Stars: Clancy Brown, Anne Heche, Rebekah Brandes, Ethan Peck, James Tupper, Jennifer Stone | Written by Jonathan W.C. Mills | Directed by Anthony Leonardi III
Nothing Left to Fear is the first terrific terror tale from Slasher Films (founded by Guns N’ Roses rock legend/horror nut Slash), directed by Gore Verbinski’s visionary protégé Anthony Leonardi III. The film stars James Tupper and Anne Heche as the new pastor and his wife who arrive in Stull, Kansas, with their three kids hoping for an idyllic country life. At first the town and its people look like being the answer to their prayers, but then the supposedly retiring pastor Clancy Brown puts into motion an ancient ritual that unleashes a demonic fury. For Stull is one of the seven gateways to Hell and its inhabitants must quell the Beast who rises to walk the Earth at all bloody costs.
Nothing Left to Fear has a lot in common with the recent horrors that preceded it, in particular the brand of genre film that has emerged from Blumhouse Productions such as Insidious, Sinister, Dark Skies, and The Purge – glossy, well-budgeted movies featuring a mix of actors old and new, that take familiar horror tropes and craft a new, and usually terrifying, genre tale. In the case of this film, Slasher Films and writer Jonathan W.C. Mills have, in essence, remade The Wicker Man for a modern US audience. An unofficial “remake” I should add, that is better than the actual official Nicolas Cage-starring remake! Yes, if you haven’t worked it out yet, we’re in “big city slickers meet small town hicks” religious cult territory here folks…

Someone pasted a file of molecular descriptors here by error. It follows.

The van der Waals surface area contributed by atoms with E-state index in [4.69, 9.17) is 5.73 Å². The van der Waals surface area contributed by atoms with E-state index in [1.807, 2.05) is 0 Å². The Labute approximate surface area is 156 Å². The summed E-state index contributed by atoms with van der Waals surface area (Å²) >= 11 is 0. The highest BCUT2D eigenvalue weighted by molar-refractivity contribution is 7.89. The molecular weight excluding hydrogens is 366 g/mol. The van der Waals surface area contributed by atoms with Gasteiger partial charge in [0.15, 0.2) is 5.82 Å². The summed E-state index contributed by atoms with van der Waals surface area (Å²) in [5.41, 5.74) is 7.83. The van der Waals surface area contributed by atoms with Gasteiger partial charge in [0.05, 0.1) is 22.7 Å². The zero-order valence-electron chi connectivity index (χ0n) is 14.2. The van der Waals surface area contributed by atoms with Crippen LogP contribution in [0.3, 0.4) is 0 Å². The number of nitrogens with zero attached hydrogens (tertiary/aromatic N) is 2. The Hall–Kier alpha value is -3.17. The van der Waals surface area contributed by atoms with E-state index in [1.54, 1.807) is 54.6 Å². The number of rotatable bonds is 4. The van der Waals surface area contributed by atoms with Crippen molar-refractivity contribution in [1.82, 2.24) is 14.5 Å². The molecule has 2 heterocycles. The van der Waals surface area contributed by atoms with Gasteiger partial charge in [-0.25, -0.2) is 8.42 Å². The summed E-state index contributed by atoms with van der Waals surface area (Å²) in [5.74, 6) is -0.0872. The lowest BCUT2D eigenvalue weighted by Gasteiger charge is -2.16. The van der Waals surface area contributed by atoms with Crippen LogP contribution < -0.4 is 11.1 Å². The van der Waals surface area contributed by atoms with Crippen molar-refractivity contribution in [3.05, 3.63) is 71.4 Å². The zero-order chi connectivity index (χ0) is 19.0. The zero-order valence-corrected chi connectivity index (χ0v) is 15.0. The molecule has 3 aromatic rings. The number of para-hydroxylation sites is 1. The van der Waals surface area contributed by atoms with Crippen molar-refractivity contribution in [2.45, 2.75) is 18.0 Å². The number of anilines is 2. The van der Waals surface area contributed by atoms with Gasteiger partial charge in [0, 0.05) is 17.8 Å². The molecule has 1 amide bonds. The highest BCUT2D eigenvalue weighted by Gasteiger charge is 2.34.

Whilst it abandons most of the urban legend which inspired it (the town of Stull is said to possess a gateway to Hell and the Devil haunts the Stull graveyard on Halloween to visit his lost love), which has also been referenced in the fantastic CW series Supernatural, Nothing Left to Fear does actually go a long way to create its own mythos based incredibly loosely around the original legend. There is a gateway in the town and their is the appearance of a supernatural entity – only this evil being possesses one of the pastors children, Mary, as the other, Rebecca, has visions of town folk possessed by a strange black tar-like fluid.
The tar-like “evil spirit” is particularly effective and the scenes in which it pours forth the faces of the possessed are quite spooky (see image above) that, along with Mary’s change into the embodiment of evil, are enough to keep audiences captivated even when the script descends into stupidity. And descend it does. The final third as Rebecca and her newfound love interest, Noah, merrily abandon Rebecca’s younger brother and drive off, Rebecca and her younger brother abandon Noah and drive off, etc etc ad infinitum… It’s a complete waste of all the effort the filmmakers had put into the slow burning story. Yes the pace hots up but sadly logic is thrown out the window!
But for the most part Nothing Left to Fear is a great fear flick with some great performances – of course it goes without saying (although I’m saying it now) Clancy Brown steals the show as the former pastor with something to hide, whilst Rebekah Brandes, who horror fans may recognise from Midnight Movie, does a cracking job as the haunted Rebecca – and her final scene is remarkably chilling. Mention must also go to the score by Nicholas O’Toole and producer/guitarist Slash which really complements director Anthony Leonardi III haunting visuals.
In the end you have to respect Nothing Left to Fear for trying something different to the current horror status quo of jump scares and/or over the top gore. Opting for a slow, methodically paced film (with a handful of well timed scare-spots) works very well, as do the effects, its just a shame the story and script can’t keep up for the entire of the films running time…